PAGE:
Racism. It stops with me
Did you know that around one in five Australians say they have experienced race-hate talk, such as verbal abuse, racial slurs or name calling? And more than one in twenty Australians say they have been physically attacked because of their race?
Racist behavior can be directed against, and emanate from, members of any cultural group. However, some people in Australia are more vulnerable to racism and discrimination, particularly Aboriginal and Torres Strait Islander people. A survey by Reconciliation Australia revealed that 70% of the general community acknowledge that Australians hold high or very high levels of prejudice towards Aboriginal and Torres Strait Islander people.
Racism can be very blatant or quite subtle and can take the form of a comment, joke, physical violence or through institutional policies or practices that disadvantage or exclude certain groups.
Research shows that racism has a detrimental effect on the health of Aboriginal and Torres Strait Islander people, who already suffer from higher levels of chronic disease than non-Indigenous Australians and tend to have poorer health outcomes.
The RACGP is a signatory to the Racism. It stops with me campaign and calls upon all GPs to take the following steps:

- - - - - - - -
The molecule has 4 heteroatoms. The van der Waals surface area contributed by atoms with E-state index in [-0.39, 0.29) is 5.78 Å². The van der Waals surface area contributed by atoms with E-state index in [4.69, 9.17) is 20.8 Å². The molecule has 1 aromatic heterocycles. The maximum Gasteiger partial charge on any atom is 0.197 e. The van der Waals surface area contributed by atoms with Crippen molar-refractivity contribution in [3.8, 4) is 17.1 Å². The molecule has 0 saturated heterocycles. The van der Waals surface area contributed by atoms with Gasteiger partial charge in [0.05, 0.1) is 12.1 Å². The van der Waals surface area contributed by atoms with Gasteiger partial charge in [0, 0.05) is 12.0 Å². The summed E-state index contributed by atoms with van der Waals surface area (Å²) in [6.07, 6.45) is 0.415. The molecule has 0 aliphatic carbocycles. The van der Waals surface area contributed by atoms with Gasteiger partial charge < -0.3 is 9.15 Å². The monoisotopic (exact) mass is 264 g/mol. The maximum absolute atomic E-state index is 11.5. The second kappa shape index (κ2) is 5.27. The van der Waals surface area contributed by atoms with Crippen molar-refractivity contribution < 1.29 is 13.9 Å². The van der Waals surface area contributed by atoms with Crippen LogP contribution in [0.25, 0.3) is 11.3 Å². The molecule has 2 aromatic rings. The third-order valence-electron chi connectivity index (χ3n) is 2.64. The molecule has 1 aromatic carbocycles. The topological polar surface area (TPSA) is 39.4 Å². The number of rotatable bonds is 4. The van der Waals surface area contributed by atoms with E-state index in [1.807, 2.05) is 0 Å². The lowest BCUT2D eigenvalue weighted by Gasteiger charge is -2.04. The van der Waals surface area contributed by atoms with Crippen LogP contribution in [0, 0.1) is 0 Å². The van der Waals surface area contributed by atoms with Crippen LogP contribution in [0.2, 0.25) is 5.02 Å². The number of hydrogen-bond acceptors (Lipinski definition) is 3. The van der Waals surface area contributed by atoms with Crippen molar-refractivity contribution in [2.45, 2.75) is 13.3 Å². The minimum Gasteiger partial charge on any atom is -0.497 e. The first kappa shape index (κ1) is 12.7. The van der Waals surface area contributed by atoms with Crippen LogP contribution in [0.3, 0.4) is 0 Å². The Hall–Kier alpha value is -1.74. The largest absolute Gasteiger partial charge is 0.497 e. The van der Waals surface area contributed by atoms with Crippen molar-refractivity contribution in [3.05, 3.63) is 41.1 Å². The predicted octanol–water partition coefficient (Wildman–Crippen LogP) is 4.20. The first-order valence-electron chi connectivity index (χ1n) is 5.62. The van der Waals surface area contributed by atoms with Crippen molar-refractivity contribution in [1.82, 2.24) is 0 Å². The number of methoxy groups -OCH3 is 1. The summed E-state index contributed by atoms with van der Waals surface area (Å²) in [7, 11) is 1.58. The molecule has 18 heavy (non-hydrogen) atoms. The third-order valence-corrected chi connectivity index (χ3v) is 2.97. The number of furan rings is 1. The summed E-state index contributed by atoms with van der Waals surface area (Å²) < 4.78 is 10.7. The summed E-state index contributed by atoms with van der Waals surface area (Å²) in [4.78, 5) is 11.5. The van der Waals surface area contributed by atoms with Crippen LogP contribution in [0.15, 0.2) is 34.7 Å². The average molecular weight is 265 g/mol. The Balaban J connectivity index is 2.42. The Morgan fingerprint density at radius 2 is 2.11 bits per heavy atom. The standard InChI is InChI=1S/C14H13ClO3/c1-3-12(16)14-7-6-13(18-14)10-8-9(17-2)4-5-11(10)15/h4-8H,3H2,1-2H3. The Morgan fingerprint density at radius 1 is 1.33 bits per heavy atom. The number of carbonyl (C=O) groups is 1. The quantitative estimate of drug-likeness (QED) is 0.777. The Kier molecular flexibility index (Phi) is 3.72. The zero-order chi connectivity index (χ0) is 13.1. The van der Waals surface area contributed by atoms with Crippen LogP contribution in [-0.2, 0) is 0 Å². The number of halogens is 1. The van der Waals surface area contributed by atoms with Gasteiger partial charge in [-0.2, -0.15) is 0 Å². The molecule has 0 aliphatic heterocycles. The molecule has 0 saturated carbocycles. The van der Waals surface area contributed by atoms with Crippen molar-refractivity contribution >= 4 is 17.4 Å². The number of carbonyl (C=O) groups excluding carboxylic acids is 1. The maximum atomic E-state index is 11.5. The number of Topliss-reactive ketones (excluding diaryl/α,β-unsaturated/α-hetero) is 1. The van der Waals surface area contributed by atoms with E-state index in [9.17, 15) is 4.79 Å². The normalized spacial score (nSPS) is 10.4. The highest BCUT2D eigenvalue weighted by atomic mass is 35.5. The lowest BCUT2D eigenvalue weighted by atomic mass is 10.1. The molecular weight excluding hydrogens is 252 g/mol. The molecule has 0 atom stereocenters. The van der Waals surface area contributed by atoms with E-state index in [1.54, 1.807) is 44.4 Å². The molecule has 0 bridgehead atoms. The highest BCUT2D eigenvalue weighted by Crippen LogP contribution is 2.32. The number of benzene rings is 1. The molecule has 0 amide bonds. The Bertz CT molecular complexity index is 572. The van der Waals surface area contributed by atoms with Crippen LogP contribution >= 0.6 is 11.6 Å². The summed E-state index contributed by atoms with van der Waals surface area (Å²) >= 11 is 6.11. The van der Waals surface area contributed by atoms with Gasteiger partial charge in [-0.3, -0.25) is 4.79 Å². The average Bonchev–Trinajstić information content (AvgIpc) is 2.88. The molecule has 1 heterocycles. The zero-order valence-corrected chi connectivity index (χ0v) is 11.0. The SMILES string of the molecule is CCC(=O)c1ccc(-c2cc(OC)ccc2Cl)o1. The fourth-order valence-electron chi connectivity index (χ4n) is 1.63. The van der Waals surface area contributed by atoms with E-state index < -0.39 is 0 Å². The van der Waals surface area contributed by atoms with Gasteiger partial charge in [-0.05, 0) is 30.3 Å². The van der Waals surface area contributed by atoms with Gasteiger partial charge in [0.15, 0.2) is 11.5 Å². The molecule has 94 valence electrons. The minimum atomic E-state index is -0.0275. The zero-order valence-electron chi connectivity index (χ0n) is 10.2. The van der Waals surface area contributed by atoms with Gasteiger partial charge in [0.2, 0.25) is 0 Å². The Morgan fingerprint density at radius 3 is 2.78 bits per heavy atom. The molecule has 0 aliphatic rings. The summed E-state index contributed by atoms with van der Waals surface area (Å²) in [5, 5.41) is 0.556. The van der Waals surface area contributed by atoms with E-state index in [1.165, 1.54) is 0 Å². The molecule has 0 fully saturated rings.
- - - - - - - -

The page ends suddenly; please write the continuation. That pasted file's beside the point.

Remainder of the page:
- Consider whether your practice is culturally safe and welcoming to people of all nationalities and whether any improvements could be made. Perhaps your practice could celebrate National Reconciliation Week? Visit: Reconciliation Australia website
- Undertake the free cultural awareness training module through GPLearning and encourage all staff in your practice to do the same. For more information, visit: GPlearning
- Don’t be a bystander if something occurs. You can say something, offer support to the victim, or report it to a higher authority. For more tips, visit: It stops with me
- Perpetuating negative stereotypes can be very damaging – challenge the assumptions of your colleagues and staff. Visit: Reconciliation Australia website
- Ensure that your practice is asking all patients whether they identify as an Aboriginal and/or Torres Strait Islander person. This can ensure that preventive health assessments are carried out and that patients and you as a GP have access to the benefits of the Practice Incentives Program – Indigenous Health Incentive. For further information, visit: Medicare Australia
- The highest number of Aboriginal people in Australia actually live in the suburbs of Sydney – don’t make any assumptions in terms of the patients who may be visiting your practice. Aboriginal and Torres Strait Islander people live in all capital cities across Australia, as well as in regional and remote areas. For further information, visit: Australian Bureau of Statistics
Please contact RACGP Aboriginal and Torres Strait Islander Health on 1800 000 251 or firstname.lastname@example.org if you require further information or assistance.